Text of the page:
• Does the appearance and position of your denture teeth need changing- more lip support, tooth shape, tooth shade and position?
  • Do you have a photo of how your real teeth used to look so we can copy how you used to look with photo mapping?
  • Do you have a new private or NHS denture that has an unsatisfactory fit, function or appearance?
  • Can we make thinner and stronger complete upper alloy dentures? Yes.
  • Can we make full upper and lower dentures with soft silicone linings? Yes – suitable for sensitive or bony ridges.

I know thousands of patients that I have helped wear complete full dentures with no problems. Still, there is a small minority that can have more difficulty because of either their personal adaptive tolerances or unsuitable mouth and gum shapes. Again it is far too complicated to generalise. Still, I usually change some of the tooth positions and shape settings on most of the complete new sets of dentures I make for my patients to improve them compared to their current dentures.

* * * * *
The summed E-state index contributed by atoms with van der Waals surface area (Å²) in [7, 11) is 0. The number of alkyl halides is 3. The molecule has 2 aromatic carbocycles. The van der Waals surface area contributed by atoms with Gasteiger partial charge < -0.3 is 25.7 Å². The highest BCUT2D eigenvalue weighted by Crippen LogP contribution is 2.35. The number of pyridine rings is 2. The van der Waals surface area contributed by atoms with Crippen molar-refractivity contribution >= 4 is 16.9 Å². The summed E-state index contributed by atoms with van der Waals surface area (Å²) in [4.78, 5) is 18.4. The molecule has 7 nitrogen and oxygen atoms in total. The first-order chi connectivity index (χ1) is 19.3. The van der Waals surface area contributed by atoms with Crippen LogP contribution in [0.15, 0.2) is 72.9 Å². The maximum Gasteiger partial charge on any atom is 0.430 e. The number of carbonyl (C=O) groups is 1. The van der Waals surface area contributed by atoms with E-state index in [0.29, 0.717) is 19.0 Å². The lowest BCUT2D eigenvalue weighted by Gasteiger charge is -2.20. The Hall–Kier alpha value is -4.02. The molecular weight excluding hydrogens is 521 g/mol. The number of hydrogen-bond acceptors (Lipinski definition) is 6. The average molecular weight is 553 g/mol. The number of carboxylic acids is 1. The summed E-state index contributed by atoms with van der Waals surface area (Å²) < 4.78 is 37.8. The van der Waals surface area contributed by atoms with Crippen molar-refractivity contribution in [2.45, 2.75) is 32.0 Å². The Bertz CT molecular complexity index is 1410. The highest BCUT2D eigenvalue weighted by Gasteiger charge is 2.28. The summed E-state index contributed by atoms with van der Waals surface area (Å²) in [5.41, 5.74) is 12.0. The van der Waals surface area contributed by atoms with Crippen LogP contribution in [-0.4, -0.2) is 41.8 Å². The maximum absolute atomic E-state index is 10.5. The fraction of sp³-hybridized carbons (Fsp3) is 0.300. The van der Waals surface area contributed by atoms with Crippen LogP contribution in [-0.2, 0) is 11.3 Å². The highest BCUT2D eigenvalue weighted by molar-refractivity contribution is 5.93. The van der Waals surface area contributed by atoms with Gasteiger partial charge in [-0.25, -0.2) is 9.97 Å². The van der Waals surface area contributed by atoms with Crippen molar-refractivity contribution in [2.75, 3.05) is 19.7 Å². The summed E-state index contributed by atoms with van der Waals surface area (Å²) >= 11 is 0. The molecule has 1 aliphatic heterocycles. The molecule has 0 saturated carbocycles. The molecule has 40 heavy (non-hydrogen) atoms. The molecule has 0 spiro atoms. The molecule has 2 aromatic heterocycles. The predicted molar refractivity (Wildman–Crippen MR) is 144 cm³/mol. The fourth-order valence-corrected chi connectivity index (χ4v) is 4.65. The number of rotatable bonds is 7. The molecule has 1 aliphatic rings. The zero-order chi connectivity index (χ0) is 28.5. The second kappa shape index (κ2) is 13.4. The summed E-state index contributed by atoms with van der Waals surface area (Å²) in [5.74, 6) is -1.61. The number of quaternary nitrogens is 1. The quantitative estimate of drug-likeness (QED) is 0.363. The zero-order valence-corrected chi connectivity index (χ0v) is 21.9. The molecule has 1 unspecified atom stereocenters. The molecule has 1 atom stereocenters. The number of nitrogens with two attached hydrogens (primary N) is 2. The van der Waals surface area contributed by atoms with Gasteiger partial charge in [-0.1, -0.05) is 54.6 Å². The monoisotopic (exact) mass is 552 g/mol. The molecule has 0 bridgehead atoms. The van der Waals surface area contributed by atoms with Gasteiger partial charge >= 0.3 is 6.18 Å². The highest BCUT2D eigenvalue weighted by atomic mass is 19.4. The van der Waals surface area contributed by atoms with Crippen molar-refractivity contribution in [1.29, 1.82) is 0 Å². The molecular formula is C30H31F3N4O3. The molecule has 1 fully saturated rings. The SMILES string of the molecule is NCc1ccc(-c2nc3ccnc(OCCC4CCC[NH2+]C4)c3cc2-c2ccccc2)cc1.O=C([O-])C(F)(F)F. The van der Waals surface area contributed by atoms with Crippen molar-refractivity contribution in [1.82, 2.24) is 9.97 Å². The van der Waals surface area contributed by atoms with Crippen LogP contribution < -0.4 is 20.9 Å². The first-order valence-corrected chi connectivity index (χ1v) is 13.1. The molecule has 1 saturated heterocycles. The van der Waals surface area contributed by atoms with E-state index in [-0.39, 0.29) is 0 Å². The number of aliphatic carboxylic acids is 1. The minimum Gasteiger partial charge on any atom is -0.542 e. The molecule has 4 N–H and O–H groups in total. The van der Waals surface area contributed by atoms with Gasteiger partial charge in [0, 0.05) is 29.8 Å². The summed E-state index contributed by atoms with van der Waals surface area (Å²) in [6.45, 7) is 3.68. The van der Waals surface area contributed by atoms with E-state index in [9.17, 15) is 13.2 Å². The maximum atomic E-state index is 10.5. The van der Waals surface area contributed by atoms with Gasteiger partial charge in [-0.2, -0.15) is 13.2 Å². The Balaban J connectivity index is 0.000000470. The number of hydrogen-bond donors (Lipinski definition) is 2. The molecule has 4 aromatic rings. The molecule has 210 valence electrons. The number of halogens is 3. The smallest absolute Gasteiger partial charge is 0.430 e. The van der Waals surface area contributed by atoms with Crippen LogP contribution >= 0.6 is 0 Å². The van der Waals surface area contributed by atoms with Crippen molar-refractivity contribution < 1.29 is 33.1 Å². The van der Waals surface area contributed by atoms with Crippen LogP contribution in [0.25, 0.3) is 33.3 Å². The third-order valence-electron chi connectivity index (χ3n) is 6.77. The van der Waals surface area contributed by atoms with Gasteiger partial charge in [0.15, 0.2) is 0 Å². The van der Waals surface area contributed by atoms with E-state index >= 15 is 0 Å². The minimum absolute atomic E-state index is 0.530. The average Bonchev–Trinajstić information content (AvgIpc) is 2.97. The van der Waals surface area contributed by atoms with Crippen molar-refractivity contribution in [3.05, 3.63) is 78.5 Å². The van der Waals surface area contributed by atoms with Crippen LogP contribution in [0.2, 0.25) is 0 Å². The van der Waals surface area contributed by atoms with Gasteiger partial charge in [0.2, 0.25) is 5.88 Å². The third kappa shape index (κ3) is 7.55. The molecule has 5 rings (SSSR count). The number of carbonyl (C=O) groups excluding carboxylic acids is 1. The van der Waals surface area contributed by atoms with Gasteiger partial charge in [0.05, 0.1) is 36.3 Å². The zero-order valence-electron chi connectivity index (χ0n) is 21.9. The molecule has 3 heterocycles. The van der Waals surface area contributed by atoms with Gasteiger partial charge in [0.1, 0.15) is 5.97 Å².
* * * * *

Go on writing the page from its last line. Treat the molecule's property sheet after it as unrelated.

Complete full dentures when made properly.

  • Restore your facial vertical dimensions, avoiding the collapsed look
  • Allow patients to speak properly.
  • Provide facial lip support restoring your appearance
  • Allow patients to chew
  • Restore your self-confidence and self-esteem